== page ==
VOL. NO: 54      DATE:
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OVER the weekend I found myself cutting across 'Irish territory' at the Archway after attending the ill tempered Arsenal/Wigan football match at the mesmerizing Emirates Stadium. (Holloway Road tube station had been made an exit only station due to the congestion from the game.)

I found myself surrounded by hordes Irish rugby supporters who had just watched the closely contested Irish/French rugby match. Unperturbed by the loss, their attention was elsewhere. The focus was on the impending RBS Six Nations encounter between Ireland and England in a fortnight's time.

A rugged looking middle-aged Irishman with piercing hatred in his eyes showed me a text on his mobile phone that that was circulating the Irish community in North London. It read something like 'we might be without O'Driscoll and O'Gara but they will be without their machine guns and bullets.'

He was of course referring to the Bloody Sunday Massacre which occurred at Croke Park where the Dublin Gaelic Football team was playing Tipperary on the 21st November 1920 when British forces opened fire on the crowd in retribution to the IRA's execution of a network of spies in the morning [in all 14 people were killed and 6 were injured.]

There are conflicting reports about what happened on that dreadful day-but two things are certain and that is 14 innocent men, women and children were massacred and the British Auxiliaries who were responsibility for terrible cruelty not only to IRA suspects but the general population as a whole-were present at the time.

As sure as the sun rises in the east- the impending encounter is set be a thriller. There is no place on mother earth I would rather be but sitting in the Hogan Stand in the third largest EU sport stadium amidst the 82 500 supporters.[Two footballers, Michael Hogan and Jim Egan were shot. The latter survived.]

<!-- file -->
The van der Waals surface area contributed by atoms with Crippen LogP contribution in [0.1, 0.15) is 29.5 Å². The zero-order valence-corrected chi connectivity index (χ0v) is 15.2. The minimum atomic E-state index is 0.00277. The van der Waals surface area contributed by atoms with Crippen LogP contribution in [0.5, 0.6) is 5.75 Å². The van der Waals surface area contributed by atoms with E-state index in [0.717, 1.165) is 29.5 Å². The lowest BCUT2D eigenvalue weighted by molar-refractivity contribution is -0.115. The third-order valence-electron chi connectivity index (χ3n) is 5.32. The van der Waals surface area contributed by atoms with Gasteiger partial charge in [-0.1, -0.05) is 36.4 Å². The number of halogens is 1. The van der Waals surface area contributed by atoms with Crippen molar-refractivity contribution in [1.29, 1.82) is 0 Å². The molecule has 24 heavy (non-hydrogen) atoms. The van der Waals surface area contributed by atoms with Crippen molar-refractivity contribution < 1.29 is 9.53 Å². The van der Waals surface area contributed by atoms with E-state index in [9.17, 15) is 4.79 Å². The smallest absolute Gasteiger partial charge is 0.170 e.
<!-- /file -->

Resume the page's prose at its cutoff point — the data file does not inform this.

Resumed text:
The richest and largest rugby playing nation is in a woeful state and is desperate to reclaim the title and boost their dismal IRB ranking {England are ranked 7th] thereby placing themselves in a position of strength for the Rugby World Cup in November. Irish rugby of late has also been pretty lackluster and a loss against England will mean an early exit from the championship. Both desperately need a win.

There has been speculation that the Secretary of State, Peter Hain is set to apologize for the atrocity and lay a wreath in remembrance. The token has been spurned by rugby officials and politicians.

My first encounter of the Irish was in the World Cup in 95 against the mighty All Blacks. For the first time I experience the pride and fighting spirit synonymous with this great nation.[My heritage is Irish] It is important to remember that strength and weakness are concomitants and not mutually exclusive and that the events that occurred in the Gaelic stadium some 86 years ľamongst the terrible suffering inflicted on them-have made this nation what they are.

The best and only way to serve the memory of the victims of the unprovoked and unmeasured actions of that terrible day is put in the performance of their lives in an atmosphere of competitiveness and fairness and forgiveness.


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